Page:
VICTORIA – Revenues have declined by $3.5 billion at British Columbia’s public power utility but consumers won’t be zapped with rate hikes beyond what was originally forecasted.
BC Hydro CEO Jessica McDonald says the Crown corporation has instead embarked on a utility-wide cost-cutting program to stick to its 10-year rate plan announced almost three years ago.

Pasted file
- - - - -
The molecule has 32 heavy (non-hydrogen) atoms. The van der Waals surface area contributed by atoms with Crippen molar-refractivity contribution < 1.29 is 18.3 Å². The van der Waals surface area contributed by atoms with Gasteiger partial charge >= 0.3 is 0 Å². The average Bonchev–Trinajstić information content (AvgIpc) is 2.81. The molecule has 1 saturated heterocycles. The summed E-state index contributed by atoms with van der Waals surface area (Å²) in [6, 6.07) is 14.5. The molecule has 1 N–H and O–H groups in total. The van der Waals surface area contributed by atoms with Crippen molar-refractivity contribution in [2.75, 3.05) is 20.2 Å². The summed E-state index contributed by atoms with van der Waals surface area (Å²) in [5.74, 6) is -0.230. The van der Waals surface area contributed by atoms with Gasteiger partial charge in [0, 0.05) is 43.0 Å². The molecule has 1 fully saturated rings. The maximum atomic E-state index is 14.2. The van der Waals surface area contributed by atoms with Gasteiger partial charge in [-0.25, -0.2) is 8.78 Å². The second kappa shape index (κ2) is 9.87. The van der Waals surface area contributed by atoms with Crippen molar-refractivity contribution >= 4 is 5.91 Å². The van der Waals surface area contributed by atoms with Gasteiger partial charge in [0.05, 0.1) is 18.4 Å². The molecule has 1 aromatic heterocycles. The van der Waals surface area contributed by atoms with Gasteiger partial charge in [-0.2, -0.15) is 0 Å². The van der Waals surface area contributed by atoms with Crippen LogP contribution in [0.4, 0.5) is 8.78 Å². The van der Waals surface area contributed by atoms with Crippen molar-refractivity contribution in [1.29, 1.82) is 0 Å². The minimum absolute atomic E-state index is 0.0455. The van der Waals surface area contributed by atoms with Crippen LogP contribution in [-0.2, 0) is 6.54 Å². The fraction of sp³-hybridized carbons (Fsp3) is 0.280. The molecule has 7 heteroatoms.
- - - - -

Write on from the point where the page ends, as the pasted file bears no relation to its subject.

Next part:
B.C.’s electricity rate hikes increased four per cent in April and are slated to increase at three and 1/2 per cent and three per cent over the next two years.
McDonald says warm winters and a decrease in commodity prices in B.C.’s resource industries are largely to blame for the revenue declines.
Opposition New Democrat energy critic Adrian Dix says Hydro’s debts are increasing and now amount to $3,000 for every British Columbian.
McDonald says this year’s four per cent rate increase averages at $4.65 extra each month for a family of four living in a single-family detached home.